The National Health Advisory on Radon suggests radon testing in your home occurs every two years, with a retest if you make structural changes to your home or if you occupy a previously unused level of your house. If you are planning on moving, you should test the home for radon before you settle in or ask previous owners to test. If you plan on selling your house, you should have it tested now and save the results for potential buyers. (12)

It’s easy to test your home for radon and it only takes a few minutes. You have the option of using a “do it yourself” kit that can be ordered in the mail or found in some hardware stores, or you can hire qualified tester to come to your home and do it for you.

There are two kinds of tests that you can conduct: short-term testing and long-term testing. Short-term tests are good for when you want a quick answer about your radon levels; however, because radon levels tend to change from season to season, you may want to use a few short-term tests (which last anywhere from 2 to 90 days) throughout the year to be sure that you’re safe year-round. Long-term radon tests last longer than 90 days and will give you a more in-depth reading of your home’s year-round radon levels.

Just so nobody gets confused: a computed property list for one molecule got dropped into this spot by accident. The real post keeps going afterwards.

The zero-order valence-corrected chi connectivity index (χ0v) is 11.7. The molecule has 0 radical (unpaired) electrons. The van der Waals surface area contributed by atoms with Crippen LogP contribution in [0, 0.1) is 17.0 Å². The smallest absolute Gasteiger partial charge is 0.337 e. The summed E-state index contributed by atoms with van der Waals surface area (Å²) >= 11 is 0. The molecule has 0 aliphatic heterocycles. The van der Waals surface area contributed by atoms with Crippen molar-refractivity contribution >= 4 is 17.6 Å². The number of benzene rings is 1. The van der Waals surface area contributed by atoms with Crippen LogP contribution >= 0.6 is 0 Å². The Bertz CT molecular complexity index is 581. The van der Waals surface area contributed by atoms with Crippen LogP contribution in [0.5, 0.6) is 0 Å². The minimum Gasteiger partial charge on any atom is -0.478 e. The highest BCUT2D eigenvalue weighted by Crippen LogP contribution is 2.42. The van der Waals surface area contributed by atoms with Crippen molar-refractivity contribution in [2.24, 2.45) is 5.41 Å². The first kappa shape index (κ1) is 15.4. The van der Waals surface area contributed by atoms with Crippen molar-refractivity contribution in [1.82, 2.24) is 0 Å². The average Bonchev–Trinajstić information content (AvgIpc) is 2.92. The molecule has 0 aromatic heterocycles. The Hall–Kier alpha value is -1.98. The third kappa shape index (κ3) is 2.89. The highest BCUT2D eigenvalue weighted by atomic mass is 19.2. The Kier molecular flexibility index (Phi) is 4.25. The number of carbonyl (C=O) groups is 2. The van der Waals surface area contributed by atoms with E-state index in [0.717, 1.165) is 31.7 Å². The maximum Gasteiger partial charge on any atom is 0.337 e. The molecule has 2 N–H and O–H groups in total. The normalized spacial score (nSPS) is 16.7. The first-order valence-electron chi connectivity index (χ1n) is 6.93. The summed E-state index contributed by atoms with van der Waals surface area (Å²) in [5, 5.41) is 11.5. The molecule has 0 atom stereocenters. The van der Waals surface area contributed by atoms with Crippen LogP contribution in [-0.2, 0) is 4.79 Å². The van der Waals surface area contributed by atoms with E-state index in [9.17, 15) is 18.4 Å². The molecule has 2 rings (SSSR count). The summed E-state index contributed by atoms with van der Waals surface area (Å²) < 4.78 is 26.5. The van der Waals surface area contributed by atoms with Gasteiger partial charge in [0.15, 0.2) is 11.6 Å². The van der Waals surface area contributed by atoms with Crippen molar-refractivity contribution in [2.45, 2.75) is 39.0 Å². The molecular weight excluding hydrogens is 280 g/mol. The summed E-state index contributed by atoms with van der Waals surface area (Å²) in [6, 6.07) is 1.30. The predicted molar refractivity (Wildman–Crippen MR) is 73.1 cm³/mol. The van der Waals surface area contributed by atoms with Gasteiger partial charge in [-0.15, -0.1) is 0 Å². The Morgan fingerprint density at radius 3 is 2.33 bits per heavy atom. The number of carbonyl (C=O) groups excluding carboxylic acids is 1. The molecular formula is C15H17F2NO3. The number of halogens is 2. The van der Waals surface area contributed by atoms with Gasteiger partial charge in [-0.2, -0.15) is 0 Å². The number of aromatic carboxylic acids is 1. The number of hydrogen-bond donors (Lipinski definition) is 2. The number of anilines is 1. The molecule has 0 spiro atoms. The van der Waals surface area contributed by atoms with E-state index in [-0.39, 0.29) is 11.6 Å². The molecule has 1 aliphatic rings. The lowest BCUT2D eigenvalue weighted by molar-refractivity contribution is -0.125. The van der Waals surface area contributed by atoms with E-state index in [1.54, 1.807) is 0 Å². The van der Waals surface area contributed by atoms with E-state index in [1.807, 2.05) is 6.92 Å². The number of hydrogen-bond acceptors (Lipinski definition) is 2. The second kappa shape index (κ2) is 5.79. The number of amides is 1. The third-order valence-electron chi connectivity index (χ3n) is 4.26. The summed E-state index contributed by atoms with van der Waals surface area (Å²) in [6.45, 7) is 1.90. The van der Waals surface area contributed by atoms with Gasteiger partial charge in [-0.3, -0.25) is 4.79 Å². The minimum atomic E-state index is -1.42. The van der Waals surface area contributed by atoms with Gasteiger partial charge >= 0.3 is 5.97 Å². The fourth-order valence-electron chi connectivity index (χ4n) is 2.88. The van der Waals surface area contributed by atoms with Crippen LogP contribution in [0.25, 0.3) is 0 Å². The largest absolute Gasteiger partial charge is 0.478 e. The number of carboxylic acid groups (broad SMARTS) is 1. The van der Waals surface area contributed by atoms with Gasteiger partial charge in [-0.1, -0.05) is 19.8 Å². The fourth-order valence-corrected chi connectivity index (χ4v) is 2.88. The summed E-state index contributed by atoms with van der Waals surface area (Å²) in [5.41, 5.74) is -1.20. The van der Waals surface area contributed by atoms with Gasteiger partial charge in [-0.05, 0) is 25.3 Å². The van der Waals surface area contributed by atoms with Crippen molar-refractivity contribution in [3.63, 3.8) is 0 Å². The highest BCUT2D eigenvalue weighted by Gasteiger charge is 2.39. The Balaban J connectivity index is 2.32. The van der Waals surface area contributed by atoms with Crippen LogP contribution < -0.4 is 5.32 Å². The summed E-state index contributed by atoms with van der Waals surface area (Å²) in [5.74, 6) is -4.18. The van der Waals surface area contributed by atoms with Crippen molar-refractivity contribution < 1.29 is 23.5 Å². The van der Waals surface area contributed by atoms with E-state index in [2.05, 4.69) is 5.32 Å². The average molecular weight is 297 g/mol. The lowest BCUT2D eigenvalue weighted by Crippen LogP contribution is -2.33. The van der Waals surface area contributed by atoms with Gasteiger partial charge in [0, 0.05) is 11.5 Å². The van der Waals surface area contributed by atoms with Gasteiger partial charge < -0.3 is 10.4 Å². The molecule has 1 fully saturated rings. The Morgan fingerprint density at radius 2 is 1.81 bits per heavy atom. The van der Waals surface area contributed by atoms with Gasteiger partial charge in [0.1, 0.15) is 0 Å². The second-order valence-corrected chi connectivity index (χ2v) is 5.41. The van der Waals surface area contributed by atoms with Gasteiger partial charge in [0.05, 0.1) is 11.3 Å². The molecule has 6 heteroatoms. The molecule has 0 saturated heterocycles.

If you test the air in your home and find high radon levels, you may want to test your water, too. Radon in water is typically only an issue for people who use well water or a public water supply system that uses ground water. If you have your water tested and it indicates high radon levels, there are treatments that will remove radon from the water before it enters the home or at the tap. Removing radon at the tap, however, does not eliminate the threat of breathing radon released into the air while you shower. Keep in mind, it’s believed that 95 percent of exposure to radon is from indoor air and about 1 percent is from drinking water sources, mainly involving the inhalation of radon gas that’s released from running water while you bathe, shower or clean your house. (13)

Kansas State University and the EPA teamed up to start this hotline for help. Call  1-800-SOS-RADON (1-800-767-7236) for more information on testing and cutting your exposure to radon gas.